M. Jalal Khan

A portrait photograph of Jalal Khan.

Dr. M. Jalal Khan is an assistant head of the Intelligence, Surveillance, and Reconnaissance (ISR) and Tactical Systems Division at MIT Lincoln Laboratory.

Khan joined Lincoln Laboratory in 2004 as technical staff in the Active Optical Systems Group. He quickly demonstrated his ability to apply emerging technology to new application areas through his development of a sensor for standoff detection of trace explosives using terahertz (THz) radiation. He and his team prototyped and patented the world’s most sensitive room-temperature THz receiver and demonstrated a wideband spectroscopic ladar capability that exceeded the state of the art by more than 30 dB. Next, Khan became deeply involved with the group’s early work to demonstrate and field operational laser radar systems that leveraged Laboratory-developed Geiger-mode avalanche photodiode receivers and new laser sources to enable high-resolution, highly accurate 3D mapping over very large areas. He played key leadership roles in a series of operationally field-tested aircraft systems, including the Airborne Ladar Imaging Research Testbed (ALIRT) wide-area mapping system and the Multi-look Airborne Collector for Human Encampment and Terrain Extraction (MACHETE) foliage-penetrating laser radar system fielded for U.S. Southern Command.  

Khan was promoted to assistant and associate group leader in 2011 and 2015, respectively, and to group leader in 2015. After briefly leading the Advanced Capabilities and Systems Group, Khan returned to lead the Active Optical Systems Group, where he continued to oversee the development of wide-area 3D ladar systems, including the MACHETE 2.0 system and the new PHOton Exploration and Novel Imaging eXperiments (PHOENIX) High-altitude Collaborative Airborne System for Tactical Lidar Experimentation (High CASTLE) test bed. This test bed is being flown on a U.S. Army aircraft to demonstrate world-record long-range 3D imaging capabilities. The group has supported prototyping of numerous optical systems across the Laboratory; collaboration with the Humanitarian Assistance and Disaster Relief Systems Group provided ladar capability for hurricane recovery assistance in Texas, Puerto Rico, and the Carolinas in 2017 and 2018. Khan has also led the group to expand its pursuit of disruptive capabilities for new domains, including the first small-form-factor, space-qualifiable laser radar system to serve as a potential landing aid for future NASA planetary missions. Under his leadership, the group has been recognized with multiple R&D 100 Awards and Laboratory Team Awards.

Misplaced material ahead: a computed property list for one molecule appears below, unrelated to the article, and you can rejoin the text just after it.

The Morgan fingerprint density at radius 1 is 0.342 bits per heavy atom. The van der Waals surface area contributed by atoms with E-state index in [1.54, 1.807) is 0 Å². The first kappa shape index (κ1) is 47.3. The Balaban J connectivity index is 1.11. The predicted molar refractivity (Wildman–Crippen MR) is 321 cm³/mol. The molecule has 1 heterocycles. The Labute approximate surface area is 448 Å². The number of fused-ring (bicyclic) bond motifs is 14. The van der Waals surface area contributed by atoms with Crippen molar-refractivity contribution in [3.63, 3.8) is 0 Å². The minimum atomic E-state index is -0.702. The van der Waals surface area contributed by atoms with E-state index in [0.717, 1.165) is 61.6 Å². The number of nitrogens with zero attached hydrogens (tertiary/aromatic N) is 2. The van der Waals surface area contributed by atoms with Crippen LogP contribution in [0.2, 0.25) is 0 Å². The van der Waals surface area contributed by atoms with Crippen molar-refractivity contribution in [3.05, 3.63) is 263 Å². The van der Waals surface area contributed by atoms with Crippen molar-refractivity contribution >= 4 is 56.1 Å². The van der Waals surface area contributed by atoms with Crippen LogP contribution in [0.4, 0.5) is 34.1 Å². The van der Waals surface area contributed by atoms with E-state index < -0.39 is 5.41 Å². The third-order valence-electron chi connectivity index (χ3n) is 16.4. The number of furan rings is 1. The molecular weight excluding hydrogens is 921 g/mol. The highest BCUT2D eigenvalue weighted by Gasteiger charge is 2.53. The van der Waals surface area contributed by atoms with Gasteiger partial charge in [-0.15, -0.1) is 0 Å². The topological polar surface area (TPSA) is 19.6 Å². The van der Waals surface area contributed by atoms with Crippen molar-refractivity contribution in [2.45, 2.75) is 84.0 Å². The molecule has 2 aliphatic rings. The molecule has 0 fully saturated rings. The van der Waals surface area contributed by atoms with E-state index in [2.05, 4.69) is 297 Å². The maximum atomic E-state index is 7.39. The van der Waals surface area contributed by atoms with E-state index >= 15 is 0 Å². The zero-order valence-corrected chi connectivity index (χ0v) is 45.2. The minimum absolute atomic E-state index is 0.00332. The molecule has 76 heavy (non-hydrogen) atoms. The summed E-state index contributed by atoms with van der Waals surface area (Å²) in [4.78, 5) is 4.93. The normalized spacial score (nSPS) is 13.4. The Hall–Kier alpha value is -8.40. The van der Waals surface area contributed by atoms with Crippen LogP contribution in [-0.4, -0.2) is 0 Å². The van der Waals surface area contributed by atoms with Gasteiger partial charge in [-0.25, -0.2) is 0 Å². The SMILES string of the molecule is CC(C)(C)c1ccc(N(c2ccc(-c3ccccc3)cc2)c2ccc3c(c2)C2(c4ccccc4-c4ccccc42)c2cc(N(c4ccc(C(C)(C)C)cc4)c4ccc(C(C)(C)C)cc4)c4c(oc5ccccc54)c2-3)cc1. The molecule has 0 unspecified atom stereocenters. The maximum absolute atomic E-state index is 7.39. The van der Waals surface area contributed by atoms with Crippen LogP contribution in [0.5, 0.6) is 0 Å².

Khan has been an active member of the Laboratory’s Group Leader Forum. He is a member of the Optical Systems Line committee and co-leads the Technology Committee for the new Civil Space Office. Externally, Khan serves on the Military Sensing Symposium Active Electro-optical/Infrared Conference Committee and the National Geospatial-Intelligence Agency 3D Capabilities Working Group. 

 Khan holds SB (1994), SM (1996), and PhD (2002) degrees in electrical engineering from MIT. Prior to joining the Laboratory, he worked as a research and development engineer for Clarendon Photonics.